Hi, welcome to Economics. This is Kate. This tutorial is on Monopolistic Competition. As always my key terms are in red, and my examples are in green.
So in this tutorial we'll talk about monopolistic competition as one of the four market structures studied in economics. You'll be able to define this market structure, and you'll understand its main characteristics at the end of the tutorial.
OK. So we know that firms are the ones who take the factors of production and turn them into the goods and services that we then purchase. And we know that firms are not all created equal. They all behave a little bit differently-- or a lot differently-- and economics studies the behavior of firms.
And it definitely is going to vary depending on a lot of factors. Some of the factors that it varies based on are their size; what kind of product they're selling; how much competition they're facing; and how easy or how difficult it is to get into that business.
So let's talk about where monopolistic competition falls in the spectrum of market structures. We have the extremes of perfect competition where there are many, many, many sellers selling the exact same product, which is homogeneous. We have the other end of the spectrum, which is monopoly, where there's only one firm selling something that's one of a kind.
What is kind of confusing about monopolistic competition sometimes is that kind of looks like the word monopoly. But in fact that's why I wanted to give you this visual. It's actually closer to perfect competition on the spectrum than it is to monopoly, so try to separate the two. You know monopolistic competition is not going to have a whole lot in common with monopoly. OK?
So monopolistic competition defined is, "An industry market structure characterized by a large number of firms selling similar products." They do have a differentiated product. So they may be very, very similar, but that's the name of the game here. They will do everything they can to differentiate their product. And that's the biggest difference between this and perfect competition where there was no ability to differentiate.
So some of the classic examples are the fast food industry, where there are a whole lot of fast food restaurants. And yes, they may be selling something extremely similar, but you know whether you're walking into a McDonald's, or Burger King, or Wendy's. You may have a preference over one or the other.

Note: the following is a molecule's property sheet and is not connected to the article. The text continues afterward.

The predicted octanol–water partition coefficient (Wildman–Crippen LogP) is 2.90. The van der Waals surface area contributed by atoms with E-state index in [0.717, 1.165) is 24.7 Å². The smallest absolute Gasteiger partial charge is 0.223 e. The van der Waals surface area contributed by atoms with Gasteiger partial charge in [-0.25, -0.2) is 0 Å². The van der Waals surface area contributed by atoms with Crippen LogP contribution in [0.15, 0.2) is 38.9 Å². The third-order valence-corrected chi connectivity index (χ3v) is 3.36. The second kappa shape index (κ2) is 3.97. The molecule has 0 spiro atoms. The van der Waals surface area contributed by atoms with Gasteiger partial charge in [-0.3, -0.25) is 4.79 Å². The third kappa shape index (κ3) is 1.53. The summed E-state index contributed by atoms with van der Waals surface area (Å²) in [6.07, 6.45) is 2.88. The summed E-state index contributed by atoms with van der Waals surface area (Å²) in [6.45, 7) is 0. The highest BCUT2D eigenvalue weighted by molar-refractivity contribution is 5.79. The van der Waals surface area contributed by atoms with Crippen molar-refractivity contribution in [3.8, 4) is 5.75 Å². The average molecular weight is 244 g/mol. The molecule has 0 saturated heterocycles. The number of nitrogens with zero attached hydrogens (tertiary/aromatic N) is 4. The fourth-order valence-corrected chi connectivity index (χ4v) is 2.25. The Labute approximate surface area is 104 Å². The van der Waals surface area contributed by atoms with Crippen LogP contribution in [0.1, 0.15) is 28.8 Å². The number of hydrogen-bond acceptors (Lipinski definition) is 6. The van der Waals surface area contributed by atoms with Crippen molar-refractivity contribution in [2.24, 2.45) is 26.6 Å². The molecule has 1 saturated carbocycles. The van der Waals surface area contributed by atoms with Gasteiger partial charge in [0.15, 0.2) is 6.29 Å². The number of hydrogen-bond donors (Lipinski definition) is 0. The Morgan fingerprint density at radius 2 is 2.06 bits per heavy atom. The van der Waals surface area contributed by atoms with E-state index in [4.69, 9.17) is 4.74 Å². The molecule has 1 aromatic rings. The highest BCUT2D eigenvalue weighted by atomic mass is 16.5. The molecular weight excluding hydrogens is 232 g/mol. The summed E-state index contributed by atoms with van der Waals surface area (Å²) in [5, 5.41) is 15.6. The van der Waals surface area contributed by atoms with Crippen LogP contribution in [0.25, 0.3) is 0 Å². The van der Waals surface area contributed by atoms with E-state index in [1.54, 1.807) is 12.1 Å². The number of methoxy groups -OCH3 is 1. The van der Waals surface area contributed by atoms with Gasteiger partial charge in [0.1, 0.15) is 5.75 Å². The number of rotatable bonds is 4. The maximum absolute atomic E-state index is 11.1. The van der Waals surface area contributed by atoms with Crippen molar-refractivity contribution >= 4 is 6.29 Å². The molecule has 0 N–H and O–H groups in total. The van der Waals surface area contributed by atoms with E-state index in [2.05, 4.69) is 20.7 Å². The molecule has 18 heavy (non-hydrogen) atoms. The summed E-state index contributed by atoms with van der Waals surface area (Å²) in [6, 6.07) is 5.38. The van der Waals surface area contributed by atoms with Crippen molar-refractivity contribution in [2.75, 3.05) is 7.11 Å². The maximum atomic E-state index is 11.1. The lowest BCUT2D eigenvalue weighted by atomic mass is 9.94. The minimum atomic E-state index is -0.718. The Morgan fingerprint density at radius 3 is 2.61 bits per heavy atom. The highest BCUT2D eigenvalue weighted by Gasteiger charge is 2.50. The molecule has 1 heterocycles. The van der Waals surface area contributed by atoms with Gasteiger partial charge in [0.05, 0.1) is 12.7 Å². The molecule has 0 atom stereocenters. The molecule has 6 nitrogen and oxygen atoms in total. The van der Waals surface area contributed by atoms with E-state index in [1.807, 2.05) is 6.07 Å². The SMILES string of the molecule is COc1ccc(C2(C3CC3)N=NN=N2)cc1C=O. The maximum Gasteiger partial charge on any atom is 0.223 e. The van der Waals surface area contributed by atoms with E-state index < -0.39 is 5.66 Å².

Clothing stores. Basically they're selling a whole lot of the same thing, but you know whether you're purchasing something from Gap or American Eagle. If you couldn't tell from just the look of the clothes, you could certainly tell from the tag.
OK. So like I said there are many firms selling a similar product. They do have some control over market price. So they have the ability to choose what price they want to charge, but they do have to be careful. So I pose the question here, "Can McDonald's raise prices significantly?" Do they have enough market power that they could raise the price of their hamburgers by a few dollars?
And more than likely the answer is, no. They face a lot of competition in the fast food industry, and so they have to be careful. But it is their prerogative. They do have some control over market price, and they've tried to differentiate themselves from their competition.
All right. So another word about them and their pricing. There are too many firms for them to strategically price. And what we mean by strategic pricing would be for them to get together and try to charge a very similar price. So there's too many.
But what we do want to note here is that if a firm enters or exits the market-- so if McDonald's would leave the fast food industry-- certainly that can effect the market pricing strategies for the remaining players, or for the remaining restaurants. So one firm exiting or entering can have an impact on the overall market price.
All right. So imperfect information. When we have perfect information about something, we know everything about it before we purchase it. We know how much it costs to make it. We know the market price exactly-- where it's been, where it will be. We know everything about the company.